Some superstitions, however, are newer than others. Since the formation of The Eye of Abendego and the creation of The Shackles, devotion (or at least fear) of Besmara has grown commonplace. Among the pirates it is already well known that dolphins, porpoises, and even whales following the ship are good luck. But the mother of sea monsters likes a more savage offering from her faithful pirate worshipers when they search for ships to loot. Swabbing the bow of the ship in the blood of a shark is considered to bring success and vast booty to a raid.

In the lands of the Tian, their approach to prayer is much different than elsewhere. The Tian consider their own gods much more fickle, and much more hands-on. Lack of respect to a deity is dealt with harshly. As such the Tian people like to make sure their pleas make it to their divine benefactors as quickly as possible. It is believed that prayers written to a specific god on a piece of rice paper and then burned travel to the ears of that deity much faster than simple words spoken at a temple

Even non-humans have their own superstitions. The Dwarves of the Five Kings Mountains take their metal work and devotion to Torag very seriously. A weapon that shatters or warps when it is being quenched is considered a bad omen. The weapon itself is melted down back into an ingot and reused for something other than military purposes. To reuse this ore to reform a weapon or armor will anger Torag and it is believed that this piece of equipment will break at a crucial moment in battle.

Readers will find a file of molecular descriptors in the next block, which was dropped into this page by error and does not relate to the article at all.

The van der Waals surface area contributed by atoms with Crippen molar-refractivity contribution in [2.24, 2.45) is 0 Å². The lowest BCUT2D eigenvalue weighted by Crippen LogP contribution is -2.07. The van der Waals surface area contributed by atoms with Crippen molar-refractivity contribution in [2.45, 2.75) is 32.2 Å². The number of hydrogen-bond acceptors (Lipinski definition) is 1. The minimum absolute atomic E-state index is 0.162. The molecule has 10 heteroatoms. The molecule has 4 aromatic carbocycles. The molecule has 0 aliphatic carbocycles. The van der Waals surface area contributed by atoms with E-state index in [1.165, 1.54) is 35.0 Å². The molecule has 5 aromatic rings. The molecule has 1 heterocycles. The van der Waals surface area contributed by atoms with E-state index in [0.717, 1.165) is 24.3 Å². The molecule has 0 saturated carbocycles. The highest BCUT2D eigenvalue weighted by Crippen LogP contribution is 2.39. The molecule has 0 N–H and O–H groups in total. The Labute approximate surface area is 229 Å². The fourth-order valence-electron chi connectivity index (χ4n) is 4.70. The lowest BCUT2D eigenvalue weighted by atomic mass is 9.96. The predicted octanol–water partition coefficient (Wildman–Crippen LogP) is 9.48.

Those are just a handful of very simple superstitions that may exist on Golarion. Does your own character observe any superstitions? Do you create your own for use in your home games? How important are the beliefs of the peoples of your world to the games you run? Share with us a superstition and expand our base of ideas. 


  1. I've been toying with the idea that Dwarves don’t worship Gods exactly but rather practice a form of ancestor worship that manifests itself as a lot of little rituals and superstitions which would have developed to protect workers in their ancestral mines. Even mountain Dwarves would practice a form of the religion, hearkening back to their roots, and each family’s version would be slightly different.

    1. Not unlike the Dwarven Paragons of Dragon Age.

    2. Not unlike the Dwarven Paragons of Dragon Age.

  2. I use superstition a lot in my setting. Amazing article!

  3. Interesting concept Hudders. I don't think Pathfinder or its predecessor touches very much on ancestor worship, but its a topic that is close to my heart. Dwarves being as regimented and isolated as the usually are seem like just the type of people that would revere their ancestors and if you have anything written up on how ancestor worship would work in a game like pathfinder I would be interested to read it.

    I vaguely remember the Dwarven Paragons from the first dragon age Jimmy. Did they expand upon them in the Dragon Age RPG Jimmy?

    And Robert I'm gad you liked the article. I think superstition is overlooked a lot of the time. So I'm always happy to hear from those who do. Is there anything specific you have as superstitions in your game?